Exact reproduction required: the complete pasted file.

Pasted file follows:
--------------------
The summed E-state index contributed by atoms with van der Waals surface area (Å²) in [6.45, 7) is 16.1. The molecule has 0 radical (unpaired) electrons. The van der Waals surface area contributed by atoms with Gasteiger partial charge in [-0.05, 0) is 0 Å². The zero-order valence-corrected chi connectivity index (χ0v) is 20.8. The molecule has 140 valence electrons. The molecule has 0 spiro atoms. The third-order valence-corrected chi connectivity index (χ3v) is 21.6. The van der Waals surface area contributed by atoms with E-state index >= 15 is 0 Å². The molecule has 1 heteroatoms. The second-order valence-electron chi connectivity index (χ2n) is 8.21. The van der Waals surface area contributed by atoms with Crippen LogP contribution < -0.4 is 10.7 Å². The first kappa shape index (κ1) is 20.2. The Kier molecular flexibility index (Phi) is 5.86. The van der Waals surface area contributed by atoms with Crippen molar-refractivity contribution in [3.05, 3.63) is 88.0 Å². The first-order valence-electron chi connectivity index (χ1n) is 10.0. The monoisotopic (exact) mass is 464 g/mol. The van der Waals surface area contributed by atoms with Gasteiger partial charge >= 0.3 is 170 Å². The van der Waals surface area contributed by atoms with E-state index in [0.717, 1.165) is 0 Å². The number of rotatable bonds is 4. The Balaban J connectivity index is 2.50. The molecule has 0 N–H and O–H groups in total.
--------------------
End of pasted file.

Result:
The summed E-state index contributed by atoms with van der Waals surface area (Å²) in [6.45, 7) is 16.1. The molecule has 0 radical (unpaired) electrons. The van der Waals surface area contributed by atoms with Gasteiger partial charge in [-0.05, 0) is 0 Å². The zero-order valence-corrected chi connectivity index (χ0v) is 20.8. The molecule has 140 valence electrons. The molecule has 0 spiro atoms. The third-order valence-corrected chi connectivity index (χ3v) is 21.6. The van der Waals surface area contributed by atoms with E-state index >= 15 is 0 Å². The molecule has 1 heteroatoms. The second-order valence-electron chi connectivity index (χ2n) is 8.21. The van der Waals surface area contributed by atoms with Crippen LogP contribution < -0.4 is 10.7 Å². The first kappa shape index (κ1) is 20.2. The Kier molecular flexibility index (Phi) is 5.86. The van der Waals surface area contributed by atoms with Crippen molar-refractivity contribution in [3.05, 3.63) is 88.0 Å². The first-order valence-electron chi connectivity index (χ1n) is 10.0. The monoisotopic (exact) mass is 464 g/mol. The van der Waals surface area contributed by atoms with Gasteiger partial charge >= 0.3 is 170 Å². The van der Waals surface area contributed by atoms with E-state index in [0.717, 1.165) is 0 Å². The number of rotatable bonds is 4. The Balaban J connectivity index is 2.50. The molecule has 0 N–H and O–H groups in total.